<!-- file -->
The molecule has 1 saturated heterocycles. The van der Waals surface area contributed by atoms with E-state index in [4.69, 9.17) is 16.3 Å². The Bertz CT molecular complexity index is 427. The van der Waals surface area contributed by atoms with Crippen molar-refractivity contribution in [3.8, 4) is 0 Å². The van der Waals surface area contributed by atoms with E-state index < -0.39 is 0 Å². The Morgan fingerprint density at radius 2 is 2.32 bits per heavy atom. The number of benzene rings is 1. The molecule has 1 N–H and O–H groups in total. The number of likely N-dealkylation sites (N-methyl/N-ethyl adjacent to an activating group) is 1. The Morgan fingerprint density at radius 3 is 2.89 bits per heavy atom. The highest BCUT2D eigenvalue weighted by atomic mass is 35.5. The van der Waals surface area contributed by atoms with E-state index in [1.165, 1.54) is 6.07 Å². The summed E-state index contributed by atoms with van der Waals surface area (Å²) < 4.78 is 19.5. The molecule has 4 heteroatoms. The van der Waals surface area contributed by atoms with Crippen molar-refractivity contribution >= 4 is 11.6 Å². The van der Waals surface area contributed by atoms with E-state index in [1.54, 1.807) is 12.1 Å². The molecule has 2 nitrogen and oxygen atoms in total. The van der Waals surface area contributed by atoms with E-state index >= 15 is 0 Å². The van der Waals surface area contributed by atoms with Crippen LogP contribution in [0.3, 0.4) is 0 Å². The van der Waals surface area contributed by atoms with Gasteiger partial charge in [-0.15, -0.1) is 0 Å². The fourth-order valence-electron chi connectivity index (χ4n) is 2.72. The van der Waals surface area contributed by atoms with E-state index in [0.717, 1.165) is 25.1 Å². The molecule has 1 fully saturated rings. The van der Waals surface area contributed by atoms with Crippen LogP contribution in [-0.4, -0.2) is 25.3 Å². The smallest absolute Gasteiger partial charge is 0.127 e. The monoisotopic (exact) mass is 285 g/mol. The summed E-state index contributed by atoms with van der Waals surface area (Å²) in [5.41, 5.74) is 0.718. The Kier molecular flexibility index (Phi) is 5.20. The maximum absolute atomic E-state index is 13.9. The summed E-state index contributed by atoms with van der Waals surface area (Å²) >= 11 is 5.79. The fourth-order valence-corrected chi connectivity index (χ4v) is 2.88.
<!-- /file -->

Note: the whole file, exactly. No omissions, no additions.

The molecule has 1 saturated heterocycles. The van der Waals surface area contributed by atoms with E-state index in [4.69, 9.17) is 16.3 Å². The Bertz CT molecular complexity index is 427. The van der Waals surface area contributed by atoms with Crippen molar-refractivity contribution in [3.8, 4) is 0 Å². The van der Waals surface area contributed by atoms with E-state index < -0.39 is 0 Å². The Morgan fingerprint density at radius 2 is 2.32 bits per heavy atom. The number of benzene rings is 1. The molecule has 1 N–H and O–H groups in total. The number of likely N-dealkylation sites (N-methyl/N-ethyl adjacent to an activating group) is 1. The Morgan fingerprint density at radius 3 is 2.89 bits per heavy atom. The highest BCUT2D eigenvalue weighted by atomic mass is 35.5. The van der Waals surface area contributed by atoms with E-state index in [1.165, 1.54) is 6.07 Å². The summed E-state index contributed by atoms with van der Waals surface area (Å²) < 4.78 is 19.5. The molecule has 4 heteroatoms. The van der Waals surface area contributed by atoms with Crippen molar-refractivity contribution >= 4 is 11.6 Å². The van der Waals surface area contributed by atoms with E-state index in [1.54, 1.807) is 12.1 Å². The molecule has 2 nitrogen and oxygen atoms in total. The van der Waals surface area contributed by atoms with E-state index >= 15 is 0 Å². The van der Waals surface area contributed by atoms with Crippen LogP contribution in [0.3, 0.4) is 0 Å². The van der Waals surface area contributed by atoms with Gasteiger partial charge in [-0.15, -0.1) is 0 Å². The fourth-order valence-electron chi connectivity index (χ4n) is 2.72. The van der Waals surface area contributed by atoms with E-state index in [0.717, 1.165) is 25.1 Å². The molecule has 1 fully saturated rings. The van der Waals surface area contributed by atoms with Crippen LogP contribution in [-0.4, -0.2) is 25.3 Å². The smallest absolute Gasteiger partial charge is 0.127 e. The monoisotopic (exact) mass is 285 g/mol. The summed E-state index contributed by atoms with van der Waals surface area (Å²) in [5.41, 5.74) is 0.718. The Kier molecular flexibility index (Phi) is 5.20. The maximum absolute atomic E-state index is 13.9. The summed E-state index contributed by atoms with van der Waals surface area (Å²) >= 11 is 5.79. The fourth-order valence-corrected chi connectivity index (χ4v) is 2.88.